How immigrants can walk the tightrope between spending and savings.
Why do a lot of people run into debts or go broke after making a pile of money? According to the credit rating agency, Equifax, the average Canadian owes $73,532, up from 2.2% last year. Total consumer debt now stands at almost $2 trillion. In the US, it’s at a record of $14.3 trillion.
Is there a secret to money that will solve our money problems for good?
Sadly, there is no magic formula to make all our money worries disappear. But there is a rule of money that could help.
It is the 50-20-30 budget rule – an intuitive and straightforward plan to help people reach their financial goals.
The rule states that you should spend up to 50% of your after-tax income on needs and obligations that you must have or must do. The remaining half should be split up between 20% savings and debt repayment and 30% to everything else that you might want.
Here’s how it works.
Needs are those bills that you absolutely must pay and are the things necessary for survival. These include rent or mortgage payments, car payments, groceries, insurance, health care, and utilities.
These are your “must-haves.” This category does not include extras, such as movies, Netflix, Starbucks, dining out or the latest iPhone.
At least half of your income should be set aside to cover your needs and obligations. If you are spending more, you will have to either cut down on wants or downsize your lifestyle.
Alternatively, you can find a way to increase your streams of income.
Wants are all the things you spend money on that are not absolutely essential but add up to make life more enjoyable.
This includes eating out, seeing the movies, entertainment, fashion, clothing, tickets to sporting events, vacations, gym memberships, the latest electronic gadget, and more. The list can be as endless as your imagination.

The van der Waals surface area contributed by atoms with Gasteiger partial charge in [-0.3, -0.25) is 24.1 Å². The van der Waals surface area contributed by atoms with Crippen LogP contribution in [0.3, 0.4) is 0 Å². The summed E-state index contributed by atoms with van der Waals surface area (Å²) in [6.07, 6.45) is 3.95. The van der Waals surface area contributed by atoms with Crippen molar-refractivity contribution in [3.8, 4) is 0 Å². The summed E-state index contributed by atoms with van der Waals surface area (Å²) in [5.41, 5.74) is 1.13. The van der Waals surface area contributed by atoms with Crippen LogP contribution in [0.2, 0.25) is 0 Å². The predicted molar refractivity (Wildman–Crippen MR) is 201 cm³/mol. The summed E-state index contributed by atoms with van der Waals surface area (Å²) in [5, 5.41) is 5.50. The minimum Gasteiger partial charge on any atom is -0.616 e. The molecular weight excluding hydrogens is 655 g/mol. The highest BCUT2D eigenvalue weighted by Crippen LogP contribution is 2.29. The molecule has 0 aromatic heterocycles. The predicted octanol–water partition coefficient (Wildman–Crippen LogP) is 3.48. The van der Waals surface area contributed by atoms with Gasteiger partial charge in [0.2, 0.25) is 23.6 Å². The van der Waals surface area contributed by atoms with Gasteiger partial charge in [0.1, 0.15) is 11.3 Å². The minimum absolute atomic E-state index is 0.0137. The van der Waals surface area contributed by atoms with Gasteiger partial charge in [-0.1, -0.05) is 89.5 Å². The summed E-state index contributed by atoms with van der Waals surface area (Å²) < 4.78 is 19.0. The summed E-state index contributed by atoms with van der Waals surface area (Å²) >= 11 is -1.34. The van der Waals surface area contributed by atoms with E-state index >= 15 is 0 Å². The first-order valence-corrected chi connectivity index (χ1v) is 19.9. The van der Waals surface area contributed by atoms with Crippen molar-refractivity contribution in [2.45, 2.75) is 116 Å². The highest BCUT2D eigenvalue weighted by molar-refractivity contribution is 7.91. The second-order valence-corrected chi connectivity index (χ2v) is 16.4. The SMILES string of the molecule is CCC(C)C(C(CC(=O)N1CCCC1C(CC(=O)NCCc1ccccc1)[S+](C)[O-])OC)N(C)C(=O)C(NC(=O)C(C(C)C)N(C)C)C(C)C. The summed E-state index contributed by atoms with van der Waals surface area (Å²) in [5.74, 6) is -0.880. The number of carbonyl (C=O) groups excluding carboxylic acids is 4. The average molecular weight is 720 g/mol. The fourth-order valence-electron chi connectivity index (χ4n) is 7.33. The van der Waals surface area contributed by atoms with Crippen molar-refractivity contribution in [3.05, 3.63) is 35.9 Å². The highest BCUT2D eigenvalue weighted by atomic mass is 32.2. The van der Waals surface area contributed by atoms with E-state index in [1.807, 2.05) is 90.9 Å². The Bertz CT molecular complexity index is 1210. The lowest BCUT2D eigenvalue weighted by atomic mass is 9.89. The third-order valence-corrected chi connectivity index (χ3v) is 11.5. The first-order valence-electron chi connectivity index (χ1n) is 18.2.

Anything in the “wants” bucket can be optional if you boil it down. You can work out at home instead of going to the gym, cook instead of eating out or watch sports on TV instead of getting tickets to the game.
This category also includes those upgrade decisions you make, such as choosing a costlier steak instead of a less expensive hamburger, buying a Mercedes or BMW instead of a Honda or Ford, flying business class instead of economy.
Clever advertising has made the line between needs and wants more blurry. But the margin between both categories is still quite evident.
Finally, try to allocate 20% of your net income to savings and investments. This category includes adding money to an emergency fund in a bank savings account, making RRSP contributions, investing in the stock market, and other investments.
A general rule of thumb is to have at least three months of emergency savings on hand at any point in time. After that, focus on retirement and meeting other financial goals down the road.
Hoping to win a lottery one day is a dangerous financial strategy.
The 4% Rule is another saving guideline worth taking note of. As the name implies, this rule of thumb asserts that withdrawing 4% of your retirement savings each year (adjusted for inflation after the second year) is the best way to ensure your retirement funds won’t run out before 30 years.
Enjoy life but watch the bottom line
The 50-20-30 rule is intended to help individuals manage their after-tax income, primarily to have funds on hand for emergencies and savings for retirement.
Saving is complex, and life often throws unexpected expenses at us. For immigrants, it can be more challenging as they often need to remit money to loved ones abroad. Total global remittances currently stand at over $583 billion every year, with money transfers from Canada accounting for 5 percent of this amount.
Even with so many competing demands, following the 50-20-30 rule will help you stretch your hard-earned money a little further.
Life should be enjoyed, and it is not recommended to live like a Spartan, but having a plan and sticking to it will allow you to cover your expenses and save for retirement while doing the activities that make you happy at the same time.